As reported by Greg Reibman (he, him), President, Charles River Regional Chamber
There isn’t a business in Newton that’s more iconic or well-loved than Cabot’s Ice Cream & Restaurant. For generations it’s been a place where memories were made. Where birthdays, graduations, Little League wins or losses, first dates, reunions, and countless other milestones and rites of passage were celebrated. And over the decades, there hasn’t been a more generous, gentle or humble small business owner than proprietor Joe Prestejohn.
Joe’s given thousands of kids their first jobs. He’s scooped thousands of gallons of free ice cream literally at hundreds of community events. He’s been there for our first responders. He’s donated money and time to the Boys & Girls Club, the Carroll Center for the Blind and many other local nonprofits.
He’s been there with us in happy times and sad.
His late parents, Joseph and Catherine Prestejohn, purchased Cabot’s in 1969. Joe, then 11 years old — along with his sister Susan Lipsky — have been working there ever since, providing a constant and consistent presence in Newtonville amidst so much change.
Now 65, Joe is ready to retire. Or semi-retire, anyway.
He’s selling Cabot’s.
But just like a famous Cabot’s hot fudge sundae, this news comes with a cherry on top.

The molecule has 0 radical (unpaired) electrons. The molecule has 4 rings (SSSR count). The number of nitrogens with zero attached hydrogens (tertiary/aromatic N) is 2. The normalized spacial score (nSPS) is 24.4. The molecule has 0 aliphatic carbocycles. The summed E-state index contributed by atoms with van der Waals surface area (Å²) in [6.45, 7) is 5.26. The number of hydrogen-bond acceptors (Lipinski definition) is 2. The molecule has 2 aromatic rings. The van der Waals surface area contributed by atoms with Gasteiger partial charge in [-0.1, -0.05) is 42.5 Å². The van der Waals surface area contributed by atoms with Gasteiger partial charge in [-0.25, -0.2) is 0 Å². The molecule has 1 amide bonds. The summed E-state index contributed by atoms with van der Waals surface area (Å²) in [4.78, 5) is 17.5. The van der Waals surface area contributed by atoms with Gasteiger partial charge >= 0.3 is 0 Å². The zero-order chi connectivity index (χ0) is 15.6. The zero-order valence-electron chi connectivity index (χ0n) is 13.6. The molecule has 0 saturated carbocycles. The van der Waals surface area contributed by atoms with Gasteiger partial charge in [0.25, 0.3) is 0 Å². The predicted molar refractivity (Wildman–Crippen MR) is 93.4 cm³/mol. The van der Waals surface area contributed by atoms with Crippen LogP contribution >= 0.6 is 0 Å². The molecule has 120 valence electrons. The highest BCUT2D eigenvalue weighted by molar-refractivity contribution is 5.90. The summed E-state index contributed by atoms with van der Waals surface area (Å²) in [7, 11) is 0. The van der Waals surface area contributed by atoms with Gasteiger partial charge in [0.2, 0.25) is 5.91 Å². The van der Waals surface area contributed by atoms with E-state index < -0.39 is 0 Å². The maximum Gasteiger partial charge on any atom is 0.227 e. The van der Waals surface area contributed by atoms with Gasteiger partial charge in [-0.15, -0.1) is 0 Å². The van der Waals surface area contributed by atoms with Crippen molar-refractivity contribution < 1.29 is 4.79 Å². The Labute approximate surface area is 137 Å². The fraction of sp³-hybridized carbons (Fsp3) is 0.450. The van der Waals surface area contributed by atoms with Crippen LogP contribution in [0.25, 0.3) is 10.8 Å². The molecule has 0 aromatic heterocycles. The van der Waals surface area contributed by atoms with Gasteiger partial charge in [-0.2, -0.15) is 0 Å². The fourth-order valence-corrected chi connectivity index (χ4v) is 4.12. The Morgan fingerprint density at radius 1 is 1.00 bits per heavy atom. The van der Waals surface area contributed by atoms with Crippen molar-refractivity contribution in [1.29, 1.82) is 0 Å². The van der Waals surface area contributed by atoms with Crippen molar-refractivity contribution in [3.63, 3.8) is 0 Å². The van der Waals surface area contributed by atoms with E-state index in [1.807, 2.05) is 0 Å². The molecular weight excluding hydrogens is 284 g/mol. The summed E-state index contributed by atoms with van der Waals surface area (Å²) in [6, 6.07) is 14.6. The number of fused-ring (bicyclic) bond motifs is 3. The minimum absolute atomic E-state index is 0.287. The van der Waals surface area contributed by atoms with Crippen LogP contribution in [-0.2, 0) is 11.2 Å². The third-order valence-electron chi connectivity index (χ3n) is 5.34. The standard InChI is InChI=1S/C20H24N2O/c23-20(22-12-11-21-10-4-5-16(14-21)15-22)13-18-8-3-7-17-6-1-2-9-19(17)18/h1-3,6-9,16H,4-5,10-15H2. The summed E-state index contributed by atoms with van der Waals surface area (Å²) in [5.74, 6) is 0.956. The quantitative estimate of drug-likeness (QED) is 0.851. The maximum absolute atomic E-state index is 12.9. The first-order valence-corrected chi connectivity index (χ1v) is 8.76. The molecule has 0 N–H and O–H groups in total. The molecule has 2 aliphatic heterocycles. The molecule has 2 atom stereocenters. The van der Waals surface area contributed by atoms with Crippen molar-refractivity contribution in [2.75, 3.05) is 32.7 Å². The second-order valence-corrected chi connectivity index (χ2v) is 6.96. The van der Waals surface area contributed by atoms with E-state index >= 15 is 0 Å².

That’s because, after fielding many offers over many years, Joe and Susan have found the perfect owners to carry on the Cabot’s tradition. They’ve found owners committed to emulating what this family business means to Newton.
Their old-fashioned ice cream parlor will be entrusted to Kay (Karen) and Kevin Masterson, proprietors of Johnny’s Luncheonette, the also wildly-popular retro-style diner in Newton Centre.
What we know about the Mastersons
Newton already knows what Kay and Kevin (in photo) are capable of. Johnny’s, once the storied Langley Deli, was another business that already meant so much to generations when they took ownership in 2014.
We also know they share the same commitment to community. During the COVID lockdown, Johnny’s donated and delivered thousands of quarts of soup to those who were unable, or too frightened, to go out. They’re consistently donating to local causes. They’ve led efforts to promote sustainability and independent farming. They’re tireless advocates for small businesses.
“I’ve entertained a lot of offers, but I really think Kevin and Kay are the best fit to merge these two businesses,” Joe Prestejohn told me.
“I believe I’ve found someone to preserve what we’ve been able to create, someone who can maintain the same caliber of service,” he added.
Kay says she has nothing but respect and admiration for all Joe and Susan have done.
They’re committed to keeping Cabot’s employees, look and feel. They’re committed to preserving the Prestejohn legacy as a place that puts community at its center and Reese’s Pieces on top a Danielle’s Choice.
But wait, there’s sprinkles on top of this news too
|Once the Cabot’s sale goes through next month, Joe plans to help with the transition and then take a few weeks off.After that, he’s agreed to continue to have a presence at Cabot’s.Look for Joe behind the counter, making sundaes on Saturdays (along with parfaits, frappes, malteds, freezes and the rest) and on other days too, helping new generations create new memories.|
|And that’s what you need to know for today, unless you need to know how to make the perfect Cabots 64-ounce giant frappe (as seen on “Good Morning America”).|
Greg Reibman (he, him)